Richard Hollerman

Most of us have seen the signs along the major city streets that advertise Donuts and perhaps other “food” (?) items. Some of us have probably indulged in these forms of food while some may eat donuts on a regular basis. What is it with you? Are you one who stops by the store to pick up a half dozen donuts in the morning as you are on your way to work?

Probably few people consider the donut to be a healthy and nutritious food but they enjoy the taste and texture thus they indulge. But is this something that the Christian should eat?

One article points this out:

FOR many years fat was known as the number one diet enemy. In more recent years it has been sugar that has been demonised as the devil when it comes to Western society’s burgeoning obesity epidemic. But there is actually one thing worse than either fat or sugar — that’s fat and refined carbohydrates combined.

And it’s a mix that is found in many of our most popular foods including ice cream, chocolate, cakes and yes — doughnuts.


The same article goes on to refer to not only donuts but other junk food:

It is also explains why the complex food concoctions human beings have developed in the form of ice cream filled with lollies, pastries filled with sugars and fast food loaded with fats, processed carbs and salts have had a profound effect on the types of foods human beings crave and overeat.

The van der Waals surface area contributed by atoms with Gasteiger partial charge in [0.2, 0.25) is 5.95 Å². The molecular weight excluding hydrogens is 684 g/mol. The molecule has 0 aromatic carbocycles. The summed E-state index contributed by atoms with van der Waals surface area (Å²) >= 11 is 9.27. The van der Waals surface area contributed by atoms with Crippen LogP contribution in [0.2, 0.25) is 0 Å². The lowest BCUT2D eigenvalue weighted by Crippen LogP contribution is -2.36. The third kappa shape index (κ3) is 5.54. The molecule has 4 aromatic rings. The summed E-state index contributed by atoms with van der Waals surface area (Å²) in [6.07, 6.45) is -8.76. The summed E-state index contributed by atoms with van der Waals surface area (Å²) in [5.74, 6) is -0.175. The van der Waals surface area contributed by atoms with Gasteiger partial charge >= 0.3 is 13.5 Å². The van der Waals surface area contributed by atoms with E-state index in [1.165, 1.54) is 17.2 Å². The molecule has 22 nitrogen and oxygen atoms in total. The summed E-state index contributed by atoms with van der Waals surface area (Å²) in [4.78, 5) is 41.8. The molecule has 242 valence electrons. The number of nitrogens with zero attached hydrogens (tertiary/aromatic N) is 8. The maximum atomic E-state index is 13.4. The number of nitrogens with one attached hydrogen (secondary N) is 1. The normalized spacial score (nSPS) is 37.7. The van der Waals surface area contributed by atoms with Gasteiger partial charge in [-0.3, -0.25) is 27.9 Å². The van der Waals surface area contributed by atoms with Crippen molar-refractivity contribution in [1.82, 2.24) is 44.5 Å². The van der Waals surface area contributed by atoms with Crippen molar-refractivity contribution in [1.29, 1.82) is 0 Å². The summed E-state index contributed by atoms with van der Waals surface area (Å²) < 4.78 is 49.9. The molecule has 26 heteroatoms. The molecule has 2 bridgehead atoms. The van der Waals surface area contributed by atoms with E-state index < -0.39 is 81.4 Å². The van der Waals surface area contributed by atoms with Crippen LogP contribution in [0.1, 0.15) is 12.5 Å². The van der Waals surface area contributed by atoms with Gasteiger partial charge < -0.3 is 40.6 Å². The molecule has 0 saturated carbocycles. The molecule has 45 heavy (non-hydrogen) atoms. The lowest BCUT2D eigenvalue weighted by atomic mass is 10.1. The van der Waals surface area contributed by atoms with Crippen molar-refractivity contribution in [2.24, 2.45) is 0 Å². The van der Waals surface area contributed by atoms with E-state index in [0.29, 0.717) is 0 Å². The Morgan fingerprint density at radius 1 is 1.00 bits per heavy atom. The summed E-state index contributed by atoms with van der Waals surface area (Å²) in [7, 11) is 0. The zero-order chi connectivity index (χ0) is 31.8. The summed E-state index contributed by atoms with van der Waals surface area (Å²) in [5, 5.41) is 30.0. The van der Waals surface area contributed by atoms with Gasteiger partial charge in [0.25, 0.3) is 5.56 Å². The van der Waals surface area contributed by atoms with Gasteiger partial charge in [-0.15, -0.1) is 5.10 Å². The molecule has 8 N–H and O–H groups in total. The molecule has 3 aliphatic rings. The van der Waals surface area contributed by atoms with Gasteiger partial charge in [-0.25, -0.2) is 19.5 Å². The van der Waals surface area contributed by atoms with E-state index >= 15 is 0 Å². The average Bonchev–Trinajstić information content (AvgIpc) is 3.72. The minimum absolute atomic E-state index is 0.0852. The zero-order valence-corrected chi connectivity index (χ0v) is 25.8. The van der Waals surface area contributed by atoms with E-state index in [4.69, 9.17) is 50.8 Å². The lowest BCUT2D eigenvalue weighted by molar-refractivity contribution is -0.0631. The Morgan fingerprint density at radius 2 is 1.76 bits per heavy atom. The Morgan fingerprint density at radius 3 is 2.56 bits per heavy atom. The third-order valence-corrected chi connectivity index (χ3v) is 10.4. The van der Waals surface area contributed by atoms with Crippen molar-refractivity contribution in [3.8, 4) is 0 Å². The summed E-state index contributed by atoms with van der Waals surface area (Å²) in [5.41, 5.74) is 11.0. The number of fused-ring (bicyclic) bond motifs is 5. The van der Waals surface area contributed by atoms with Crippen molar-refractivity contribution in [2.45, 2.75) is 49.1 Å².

So, while we often isolate the carbohydrate sugar, we also need to remember that refined carbohydrates and processed starches can be just as damaging to cellular metabolism. For this reason, processed potato and snack foods cannot be forgotten when it comes to the potentially damaging effects of processed carbohydrates.

So before you rush out and ban all sugar from your diet, it may be more pertinent to pay more attention to these baddies — the most energy-dense foods many of us indulge in far too often. (Ibid)

Another article also points out the health-destroying effects of the common donut:

That doughnuts are not good for you shouldn’t be a surprise. However, doughnuts are worse than many other snacks in the market. A small bag of chips has about 260 calories, and a small bag of cookies can have anywhere from 50 to 200 calories each, depending on the type, size and brand. In comparison, a single doughnut can easily contain more than 300 calories. Add to that lots of sugar, fats and other unhealthy ingredients, and doughnuts can wreak havoc on your health.


We may wonder why donuts (and foods like donuts) are so detrimental to one’s health. Another article points out some of the effects:

When you’re in the mood to treat yourself, nothing sounds better than indulging in some doughnuts. Whether you like yours from Dunkin’ Donuts or prefer an artisan creation, most people are blind to the negative effects these sweet treats have on our bodies. In fact, health experts say that they’re one of the worst things for you! Here’s why you should pick another snack next time you’re craving something sweet:

  1. They’re loaded with calories

Depending on the type of doughnut you’re enjoying, a single doughnut can contain at least 300 calories!

  1. They can lead to weight gain

“Even a single doughnut a day can lead to significant weight gain over time. If you add a doughnut a day to your regular diet and don’t exercise the calories off or cut down on calories elsewhere, you will gain about one extra pound every 10 days,” according to Tammy Dray from Livestrong.